Most assistants find that they are the absolute centre of their office, they are the fountain of all knowledge and the keeper of all secrets. This is generally a brilliant place to be and one of the main reasons assistants love their job. But! One of the draw backs is the constant attention (and adulation) from demanding colleagues.
It can actually be pretty constant throughout the day – it can pretty annoying too! Dealing with all the interruptions is a task in its own right and it can have a real effect on your productivity. Here are my top ten tips!
- Implement an Executive Voicemail system. In my roles I receives loads and loads of sales calls that were of no interest to my Directors and sometimes it was really difficult to get these types of people off the phone so I always asked the switchboard to put through any calls that sounded like they were from a sales person, or were callers asking for my Directors by job title rather than by name, through to the voicemail which I then checked a few times a day.
- At the start of each day print off a copy of your Director’s diaries so that when someone asks where they are or what they have on today you can refer to the piece of paper rather than stopping what you are doing on the computer and accessing their diaries via outlook. Or even better, if you have to screens keep one just for your outlook calendars.
- If you commute to work do take time on the train to prepare yourself for the day ahead. It’s worth taking a small amount of your own time so that you know how you want the day to pan out. I find it helps having a game plan particularly if you know it will be a busy day.
- Make it easy for people to have the information they need without having to ask support staff. For example you could implement an open stationary cupboard that colleagues can help themselves to, on the condition they do not take things they do not need. One of my previous employers had a booklet which was given to every new member of staff. It detailed all of the department’s procedures including a large section on administration, such as holiday requests and ordering meeting rooms. When I was asked anything I could point them in the direction of the booklet rather than doing the work myself.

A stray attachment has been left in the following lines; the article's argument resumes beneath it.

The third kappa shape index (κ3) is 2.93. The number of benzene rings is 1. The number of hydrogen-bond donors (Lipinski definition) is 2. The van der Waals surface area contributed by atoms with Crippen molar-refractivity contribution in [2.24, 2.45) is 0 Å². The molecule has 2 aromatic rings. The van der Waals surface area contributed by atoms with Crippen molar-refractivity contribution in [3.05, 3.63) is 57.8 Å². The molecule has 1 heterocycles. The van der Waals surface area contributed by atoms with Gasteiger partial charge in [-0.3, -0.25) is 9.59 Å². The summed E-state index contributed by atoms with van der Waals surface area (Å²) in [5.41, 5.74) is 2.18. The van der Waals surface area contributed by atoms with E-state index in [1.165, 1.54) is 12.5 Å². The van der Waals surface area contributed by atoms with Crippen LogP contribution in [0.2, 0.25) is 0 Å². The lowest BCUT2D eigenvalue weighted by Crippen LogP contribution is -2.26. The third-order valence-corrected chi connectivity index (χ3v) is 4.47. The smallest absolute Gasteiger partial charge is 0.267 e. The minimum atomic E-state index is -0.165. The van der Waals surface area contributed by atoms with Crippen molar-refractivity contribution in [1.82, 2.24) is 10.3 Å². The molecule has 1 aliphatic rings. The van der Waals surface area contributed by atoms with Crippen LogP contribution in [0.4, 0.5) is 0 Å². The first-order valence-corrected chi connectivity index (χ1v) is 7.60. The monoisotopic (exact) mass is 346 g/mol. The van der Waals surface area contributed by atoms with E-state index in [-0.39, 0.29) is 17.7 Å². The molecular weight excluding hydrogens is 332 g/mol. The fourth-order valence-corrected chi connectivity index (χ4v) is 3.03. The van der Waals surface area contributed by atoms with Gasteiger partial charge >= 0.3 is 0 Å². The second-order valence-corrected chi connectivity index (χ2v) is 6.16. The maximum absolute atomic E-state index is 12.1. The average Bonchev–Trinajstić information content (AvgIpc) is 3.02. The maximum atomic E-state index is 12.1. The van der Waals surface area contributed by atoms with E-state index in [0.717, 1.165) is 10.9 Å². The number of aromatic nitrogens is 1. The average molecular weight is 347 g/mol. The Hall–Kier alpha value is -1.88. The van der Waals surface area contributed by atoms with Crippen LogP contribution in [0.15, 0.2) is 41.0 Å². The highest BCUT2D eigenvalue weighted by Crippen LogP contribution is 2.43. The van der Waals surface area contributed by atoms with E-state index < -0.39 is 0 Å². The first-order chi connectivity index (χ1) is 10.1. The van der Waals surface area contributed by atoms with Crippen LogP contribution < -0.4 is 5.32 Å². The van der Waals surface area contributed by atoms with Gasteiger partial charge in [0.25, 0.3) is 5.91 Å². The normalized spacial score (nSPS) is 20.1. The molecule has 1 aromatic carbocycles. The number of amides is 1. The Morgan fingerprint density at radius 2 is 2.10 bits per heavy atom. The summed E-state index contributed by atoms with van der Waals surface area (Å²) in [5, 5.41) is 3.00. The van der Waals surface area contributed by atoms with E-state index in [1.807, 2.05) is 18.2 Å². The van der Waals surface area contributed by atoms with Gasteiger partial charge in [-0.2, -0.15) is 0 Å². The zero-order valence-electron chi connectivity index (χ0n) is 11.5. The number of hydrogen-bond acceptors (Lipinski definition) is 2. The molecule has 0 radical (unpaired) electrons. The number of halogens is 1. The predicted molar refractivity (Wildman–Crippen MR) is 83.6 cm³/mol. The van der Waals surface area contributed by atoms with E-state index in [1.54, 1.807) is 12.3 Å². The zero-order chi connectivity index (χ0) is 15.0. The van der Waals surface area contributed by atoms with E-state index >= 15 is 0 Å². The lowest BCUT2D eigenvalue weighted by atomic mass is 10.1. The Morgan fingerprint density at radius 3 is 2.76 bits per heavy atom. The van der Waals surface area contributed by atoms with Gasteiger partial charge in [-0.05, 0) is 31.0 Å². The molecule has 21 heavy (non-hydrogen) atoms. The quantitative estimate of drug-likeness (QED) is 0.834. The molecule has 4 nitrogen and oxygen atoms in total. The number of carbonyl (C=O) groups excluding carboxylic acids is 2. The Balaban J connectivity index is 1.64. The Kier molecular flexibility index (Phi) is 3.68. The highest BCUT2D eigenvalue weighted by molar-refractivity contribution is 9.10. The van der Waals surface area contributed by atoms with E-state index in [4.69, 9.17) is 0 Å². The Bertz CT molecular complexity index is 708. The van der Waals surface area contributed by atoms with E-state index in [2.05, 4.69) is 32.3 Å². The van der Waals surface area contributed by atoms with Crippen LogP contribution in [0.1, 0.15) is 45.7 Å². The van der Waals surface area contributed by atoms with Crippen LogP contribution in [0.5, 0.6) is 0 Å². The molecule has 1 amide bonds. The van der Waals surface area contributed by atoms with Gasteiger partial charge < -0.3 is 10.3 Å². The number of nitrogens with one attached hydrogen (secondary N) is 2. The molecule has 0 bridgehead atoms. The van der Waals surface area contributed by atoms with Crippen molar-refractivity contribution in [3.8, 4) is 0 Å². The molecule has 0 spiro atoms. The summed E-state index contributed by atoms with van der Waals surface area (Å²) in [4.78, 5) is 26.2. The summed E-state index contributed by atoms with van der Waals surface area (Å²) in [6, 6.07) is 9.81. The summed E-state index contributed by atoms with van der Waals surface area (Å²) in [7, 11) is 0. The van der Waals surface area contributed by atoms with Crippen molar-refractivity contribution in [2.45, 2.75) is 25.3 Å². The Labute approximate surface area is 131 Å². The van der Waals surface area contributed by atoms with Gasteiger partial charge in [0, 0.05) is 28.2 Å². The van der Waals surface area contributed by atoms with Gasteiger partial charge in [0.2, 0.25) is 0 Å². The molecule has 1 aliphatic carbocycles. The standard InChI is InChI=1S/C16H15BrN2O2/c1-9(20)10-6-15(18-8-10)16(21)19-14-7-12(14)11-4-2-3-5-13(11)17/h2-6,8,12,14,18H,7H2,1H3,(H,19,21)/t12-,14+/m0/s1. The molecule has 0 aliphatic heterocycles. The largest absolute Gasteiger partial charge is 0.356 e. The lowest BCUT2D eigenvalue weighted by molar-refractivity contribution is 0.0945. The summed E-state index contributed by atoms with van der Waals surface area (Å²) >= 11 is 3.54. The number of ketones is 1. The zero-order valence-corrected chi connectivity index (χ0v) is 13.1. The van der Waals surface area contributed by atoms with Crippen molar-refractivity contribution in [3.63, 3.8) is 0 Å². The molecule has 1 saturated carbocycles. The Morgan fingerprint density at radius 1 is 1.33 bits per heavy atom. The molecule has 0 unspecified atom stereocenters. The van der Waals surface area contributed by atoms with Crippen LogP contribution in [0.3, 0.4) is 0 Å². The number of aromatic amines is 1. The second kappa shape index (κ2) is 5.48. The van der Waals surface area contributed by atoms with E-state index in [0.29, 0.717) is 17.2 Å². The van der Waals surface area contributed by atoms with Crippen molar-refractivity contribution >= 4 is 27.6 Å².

- Ensure you have everything at your finger tips. If feasible, have things like the letter tray and the printer close to your desk. The office equipment that you use the most should be near by so that you are not spending large amounts of your time walking around the office . I had to sort out a new printer cartridge at the beginning of the week. While I was in the shop I made sure I bought a few extra cartridges so that next time I will have spares next to my desk and I won’t have to hot foot it to the high street because of a printing emergency!
- Try and commit to getting a task completed every day. Even if it is a small task, it does feel good to tick something off of your to-do list and by the end of the day feel like you’ve achieved something.
- Don’t be on the back foot when it comes to people interrupting you. Try and be proactive to stop the same interruptions occurring. If colleagues are asking you the same questions all the time, why is this? Can they get the information themselves or is that you struggle to be assertive with lazy colleagues – can you say ‘no’ more often?
- If you are in the middle of a big task and can’t afford to be interrupted think about ways to let colleagues know not to interrupt you. In the past I’ve put up a little flag to notify people and also put in earphones when I don’t want to be distracted or involved in chit-chat in an open plan office.
- Have a backup plan, if you can’t complete one of your tasks what else can you be doing? It is always worth getting other tasks ticked off while you are waiting for someone else to get back to you.
- Take yourself away from your desk if you do have a big task that requires your complete attention. Borrow your boss’s office, book a meeting room, work from home or go to your local coffee shop.